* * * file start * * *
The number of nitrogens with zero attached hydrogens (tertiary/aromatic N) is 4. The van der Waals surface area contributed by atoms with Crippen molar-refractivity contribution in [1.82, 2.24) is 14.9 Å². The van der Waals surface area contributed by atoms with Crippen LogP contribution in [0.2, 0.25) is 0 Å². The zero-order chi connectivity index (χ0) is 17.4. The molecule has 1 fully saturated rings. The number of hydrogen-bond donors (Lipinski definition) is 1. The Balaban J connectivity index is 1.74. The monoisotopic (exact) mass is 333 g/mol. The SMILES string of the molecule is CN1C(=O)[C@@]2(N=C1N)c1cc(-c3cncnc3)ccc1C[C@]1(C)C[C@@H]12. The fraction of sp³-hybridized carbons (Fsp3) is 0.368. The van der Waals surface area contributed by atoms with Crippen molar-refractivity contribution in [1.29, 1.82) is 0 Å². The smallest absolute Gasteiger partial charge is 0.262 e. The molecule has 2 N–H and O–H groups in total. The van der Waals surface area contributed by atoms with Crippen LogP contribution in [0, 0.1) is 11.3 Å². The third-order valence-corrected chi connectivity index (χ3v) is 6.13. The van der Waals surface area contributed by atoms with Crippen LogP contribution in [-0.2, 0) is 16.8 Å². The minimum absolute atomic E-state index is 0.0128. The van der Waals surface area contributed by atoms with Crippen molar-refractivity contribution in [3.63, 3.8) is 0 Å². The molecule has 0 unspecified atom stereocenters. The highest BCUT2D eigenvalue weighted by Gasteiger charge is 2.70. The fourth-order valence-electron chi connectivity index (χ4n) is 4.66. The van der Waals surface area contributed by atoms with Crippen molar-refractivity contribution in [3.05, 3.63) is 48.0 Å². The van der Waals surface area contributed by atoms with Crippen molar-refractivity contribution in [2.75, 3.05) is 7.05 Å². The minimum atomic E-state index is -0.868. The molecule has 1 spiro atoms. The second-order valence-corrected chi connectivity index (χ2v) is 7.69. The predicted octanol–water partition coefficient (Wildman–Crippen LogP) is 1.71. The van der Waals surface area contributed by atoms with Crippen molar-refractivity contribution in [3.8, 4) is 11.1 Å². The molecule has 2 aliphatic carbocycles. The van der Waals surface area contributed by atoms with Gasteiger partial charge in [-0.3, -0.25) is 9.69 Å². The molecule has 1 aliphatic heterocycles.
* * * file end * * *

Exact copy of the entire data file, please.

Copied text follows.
The number of nitrogens with zero attached hydrogens (tertiary/aromatic N) is 4. The van der Waals surface area contributed by atoms with Crippen molar-refractivity contribution in [1.82, 2.24) is 14.9 Å². The van der Waals surface area contributed by atoms with Crippen LogP contribution in [0.2, 0.25) is 0 Å². The zero-order chi connectivity index (χ0) is 17.4. The molecule has 1 fully saturated rings. The number of hydrogen-bond donors (Lipinski definition) is 1. The Balaban J connectivity index is 1.74. The monoisotopic (exact) mass is 333 g/mol. The SMILES string of the molecule is CN1C(=O)[C@@]2(N=C1N)c1cc(-c3cncnc3)ccc1C[C@]1(C)C[C@@H]12. The fraction of sp³-hybridized carbons (Fsp3) is 0.368. The van der Waals surface area contributed by atoms with Crippen molar-refractivity contribution in [1.29, 1.82) is 0 Å². The smallest absolute Gasteiger partial charge is 0.262 e. The molecule has 2 N–H and O–H groups in total. The van der Waals surface area contributed by atoms with Crippen LogP contribution in [0, 0.1) is 11.3 Å². The third-order valence-corrected chi connectivity index (χ3v) is 6.13. The van der Waals surface area contributed by atoms with Crippen LogP contribution in [-0.2, 0) is 16.8 Å². The minimum absolute atomic E-state index is 0.0128. The van der Waals surface area contributed by atoms with Crippen molar-refractivity contribution in [3.63, 3.8) is 0 Å². The molecule has 0 unspecified atom stereocenters. The highest BCUT2D eigenvalue weighted by Gasteiger charge is 2.70. The fourth-order valence-electron chi connectivity index (χ4n) is 4.66. The van der Waals surface area contributed by atoms with Crippen molar-refractivity contribution in [3.05, 3.63) is 48.0 Å². The van der Waals surface area contributed by atoms with Crippen molar-refractivity contribution in [2.75, 3.05) is 7.05 Å². The minimum atomic E-state index is -0.868. The molecule has 1 spiro atoms. The second-order valence-corrected chi connectivity index (χ2v) is 7.69. The predicted octanol–water partition coefficient (Wildman–Crippen LogP) is 1.71. The van der Waals surface area contributed by atoms with Crippen molar-refractivity contribution in [3.8, 4) is 11.1 Å². The molecule has 2 aliphatic carbocycles. The van der Waals surface area contributed by atoms with Gasteiger partial charge in [-0.3, -0.25) is 9.69 Å². The molecule has 1 aliphatic heterocycles.